Temporally dense monitoring of pathogen occurrence at four drinking-water well sites – Insights and Implications

Water Research
By: , and 



Yearlong, event based, microbiological and chemical sampling was conducted at four public water supply well sites spanning a range of geologic settings and well depths to look for correlation between precipitation events and microbial occurrence. Near-continuous monitoring using autosamplers occurred just before, during, and after 5–7 sampling events triggered by rainfall and/or snowmelt. Microbial genetic material was noted at all four locations during all but one sampling event, but was exceedingly variable in time, where one sample would have no detections and the next sample could be a relatively high concentration. The highest microbial sums (microbial concentrations summed over an event) were observed during months in which precipitation exceeded historical averages. Extended wet conditions through the spring thaw resulted in the highest percentage of microbial positive samples, though at relatively low concentrations. Sampling events that followed drier than normal periods showed longer lag times between the onset of precipitation and microbial occurrence, as well as lower microbial detection rates. Although a general lag time pattern was observed at each site, the largest offset in time was observed at the site with the greatest depth to water. The study's temporally dense representation of drinking water pathogen characterization suggests that single event or infrequent periodic sampling of a drinking water supply cannot provide a representative characterization of the probability that pathogens are present, which likely has ramifications for calculating health risk assessments.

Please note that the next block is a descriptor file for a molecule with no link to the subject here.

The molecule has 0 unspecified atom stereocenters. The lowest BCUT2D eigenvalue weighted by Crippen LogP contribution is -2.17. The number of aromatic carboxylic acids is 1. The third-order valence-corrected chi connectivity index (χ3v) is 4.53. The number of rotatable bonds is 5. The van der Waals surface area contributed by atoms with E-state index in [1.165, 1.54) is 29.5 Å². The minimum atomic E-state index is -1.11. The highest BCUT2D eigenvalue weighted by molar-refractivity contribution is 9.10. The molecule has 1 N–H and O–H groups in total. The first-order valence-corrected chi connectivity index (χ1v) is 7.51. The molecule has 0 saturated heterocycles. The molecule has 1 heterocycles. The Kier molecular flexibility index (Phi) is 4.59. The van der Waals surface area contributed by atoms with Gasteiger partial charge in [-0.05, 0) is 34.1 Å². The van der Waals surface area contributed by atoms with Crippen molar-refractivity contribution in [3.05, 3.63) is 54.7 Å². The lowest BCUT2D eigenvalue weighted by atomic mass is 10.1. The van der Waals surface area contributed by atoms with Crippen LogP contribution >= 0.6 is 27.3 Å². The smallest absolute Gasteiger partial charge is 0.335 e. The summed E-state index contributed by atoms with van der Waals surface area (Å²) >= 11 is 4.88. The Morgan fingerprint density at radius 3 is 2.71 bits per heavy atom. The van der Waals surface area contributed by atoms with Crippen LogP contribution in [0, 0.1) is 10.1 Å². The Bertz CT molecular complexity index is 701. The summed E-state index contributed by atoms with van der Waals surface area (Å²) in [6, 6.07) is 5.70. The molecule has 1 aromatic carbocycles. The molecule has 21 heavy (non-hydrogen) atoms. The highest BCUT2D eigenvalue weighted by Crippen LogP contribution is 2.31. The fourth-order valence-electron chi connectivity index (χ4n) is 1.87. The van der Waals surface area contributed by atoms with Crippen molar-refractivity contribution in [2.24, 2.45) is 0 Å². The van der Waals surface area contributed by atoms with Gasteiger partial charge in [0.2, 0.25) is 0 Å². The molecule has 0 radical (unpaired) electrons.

Study Area

Publication type Article
Publication Subtype Journal Article
Title Temporally dense monitoring of pathogen occurrence at four drinking-water well sites – Insights and Implications
Series title Water Research
DOI 10.1016/j.watres.2024.121809
Volume 259
Year Published 2024
Language English
Publisher Elsevier
Contributing office(s) Wisconsin Water Science Center, Upper Midwest Water Science Center
Description 121809, 11 p.
Country United States
State Minnesota
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